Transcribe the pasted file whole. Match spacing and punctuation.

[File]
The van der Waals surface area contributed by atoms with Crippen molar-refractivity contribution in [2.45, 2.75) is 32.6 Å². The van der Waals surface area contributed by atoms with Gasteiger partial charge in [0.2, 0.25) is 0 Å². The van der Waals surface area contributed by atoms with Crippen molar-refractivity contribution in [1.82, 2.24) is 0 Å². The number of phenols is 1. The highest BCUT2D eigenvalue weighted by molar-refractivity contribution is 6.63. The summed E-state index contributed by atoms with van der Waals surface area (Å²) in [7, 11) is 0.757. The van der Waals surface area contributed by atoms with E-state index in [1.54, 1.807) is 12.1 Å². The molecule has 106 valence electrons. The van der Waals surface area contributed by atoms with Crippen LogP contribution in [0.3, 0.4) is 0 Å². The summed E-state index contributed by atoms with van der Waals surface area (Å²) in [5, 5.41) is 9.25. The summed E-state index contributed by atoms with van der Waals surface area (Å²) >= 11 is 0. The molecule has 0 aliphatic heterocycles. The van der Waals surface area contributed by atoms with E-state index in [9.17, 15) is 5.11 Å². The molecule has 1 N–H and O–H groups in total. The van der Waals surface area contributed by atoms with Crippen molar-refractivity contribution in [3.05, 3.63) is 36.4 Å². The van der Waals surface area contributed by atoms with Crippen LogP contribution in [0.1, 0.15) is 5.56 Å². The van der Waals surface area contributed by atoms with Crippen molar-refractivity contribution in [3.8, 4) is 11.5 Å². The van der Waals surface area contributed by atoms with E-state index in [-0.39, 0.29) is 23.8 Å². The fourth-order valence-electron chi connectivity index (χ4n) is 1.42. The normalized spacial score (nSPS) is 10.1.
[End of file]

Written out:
The van der Waals surface area contributed by atoms with Crippen molar-refractivity contribution in [2.45, 2.75) is 32.6 Å². The van der Waals surface area contributed by atoms with Gasteiger partial charge in [0.2, 0.25) is 0 Å². The van der Waals surface area contributed by atoms with Crippen molar-refractivity contribution in [1.82, 2.24) is 0 Å². The number of phenols is 1. The highest BCUT2D eigenvalue weighted by molar-refractivity contribution is 6.63. The summed E-state index contributed by atoms with van der Waals surface area (Å²) in [7, 11) is 0.757. The van der Waals surface area contributed by atoms with E-state index in [1.54, 1.807) is 12.1 Å². The molecule has 106 valence electrons. The van der Waals surface area contributed by atoms with Crippen LogP contribution in [0.3, 0.4) is 0 Å². The summed E-state index contributed by atoms with van der Waals surface area (Å²) in [5, 5.41) is 9.25. The summed E-state index contributed by atoms with van der Waals surface area (Å²) >= 11 is 0. The molecule has 0 aliphatic heterocycles. The van der Waals surface area contributed by atoms with E-state index in [9.17, 15) is 5.11 Å². The molecule has 1 N–H and O–H groups in total. The van der Waals surface area contributed by atoms with Crippen molar-refractivity contribution in [3.05, 3.63) is 36.4 Å². The van der Waals surface area contributed by atoms with Crippen LogP contribution in [0.1, 0.15) is 5.56 Å². The van der Waals surface area contributed by atoms with Crippen molar-refractivity contribution in [3.8, 4) is 11.5 Å². The van der Waals surface area contributed by atoms with E-state index in [-0.39, 0.29) is 23.8 Å². The fourth-order valence-electron chi connectivity index (χ4n) is 1.42. The normalized spacial score (nSPS) is 10.1.